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letters to the editor

People ages 50 to 75 urged to take the time to get checked for colorectal cancer

Posted 31 March 2019 at 3:44 pm

Editor:

March is Colorectal Cancer Awareness Month, so on behalf of the Cancer Services Program of Genesee, Orleans, Wyoming and Niagara County, I’d like to share some valuable information and clear up a few myths about colon cancer.

All men and women ages 50 to 75 years old should be screened regularly for colorectal cancer (also known as colon cancer). Colon cancer is preventable through screening and is highly curable if found early. Despite this, it is still the second leading cause of cancer-related death in men and women in New York State.

Why? Because many people avoid getting screened or don’t have the information they need to make this potentially life-saving decision.

Some people believe that if they don’t have a family history of colon cancer, screening isn’t needed. This is not true. Most people diagnosed with colon cancer do not have a family history.

Others think that screening is only needed if they have symptoms such as blood in their stool. However, many cases of colorectal cancer are diagnosed in people who do not have symptoms, which is why getting tested is so important.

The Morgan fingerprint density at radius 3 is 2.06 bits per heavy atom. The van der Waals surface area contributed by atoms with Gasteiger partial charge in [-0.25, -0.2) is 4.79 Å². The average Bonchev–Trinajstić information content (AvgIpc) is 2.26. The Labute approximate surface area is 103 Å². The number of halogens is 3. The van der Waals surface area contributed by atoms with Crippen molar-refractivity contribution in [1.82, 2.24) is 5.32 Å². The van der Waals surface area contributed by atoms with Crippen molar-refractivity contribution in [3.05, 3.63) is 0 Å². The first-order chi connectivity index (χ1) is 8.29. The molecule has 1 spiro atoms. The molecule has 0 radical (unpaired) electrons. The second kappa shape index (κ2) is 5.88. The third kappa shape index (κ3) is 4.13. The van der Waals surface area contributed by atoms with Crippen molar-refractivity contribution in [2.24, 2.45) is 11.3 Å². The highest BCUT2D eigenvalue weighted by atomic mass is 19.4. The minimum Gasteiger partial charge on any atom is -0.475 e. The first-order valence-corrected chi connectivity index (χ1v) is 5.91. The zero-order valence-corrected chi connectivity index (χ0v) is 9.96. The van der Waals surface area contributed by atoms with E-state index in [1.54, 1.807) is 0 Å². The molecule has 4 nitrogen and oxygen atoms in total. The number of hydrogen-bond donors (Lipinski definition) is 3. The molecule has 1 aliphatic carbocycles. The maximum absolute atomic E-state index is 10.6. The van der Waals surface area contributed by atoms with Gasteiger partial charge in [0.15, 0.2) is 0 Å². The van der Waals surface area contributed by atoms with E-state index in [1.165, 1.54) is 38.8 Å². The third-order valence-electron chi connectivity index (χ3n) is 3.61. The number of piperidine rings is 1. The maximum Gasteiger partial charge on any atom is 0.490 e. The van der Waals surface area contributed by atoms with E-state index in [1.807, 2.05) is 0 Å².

Another misunderstanding is that the tests are painful and the preparation is unpleasant. The truth is there are several tests to choose from, including stool-based tests that are easy, painless, and can be done at home.

Many people think that screening is expensive. Not so. Health insurance plans in New York State are required to cover colon cancer screening. And for those who are uninsured, our program provides free screening to men and women age 50 and older.

So, why take a chance with colon cancer? Ask your doctor if it’s time for you to be tested, or you can contact our program for help or information.

Jessica Downey

Health Education & Community Outreach

Cancer Services Program of GOWN

Holley-Kendall wrestling program appreciates community support

Posted 29 March 2019 at 8:56 am

Editor:

The Holley-Kendall wrestling team and coaching staff would like to thank the many people and organizations that helped organize and contributed to the growth and success of the Holley-Kendall Wrestling program throughout the wrestling season.

Several events were conducted and without their help, assistance and support, these events would not have been successful. The following events took place where many volunteers were needed: Holley-Kendall Wrestling Tournament, Youth Wrestling Club, Junior Wrestling Club, Gold Force Wrestling Club Open Mats, and the Holley-Kendall Wrestling Banquet.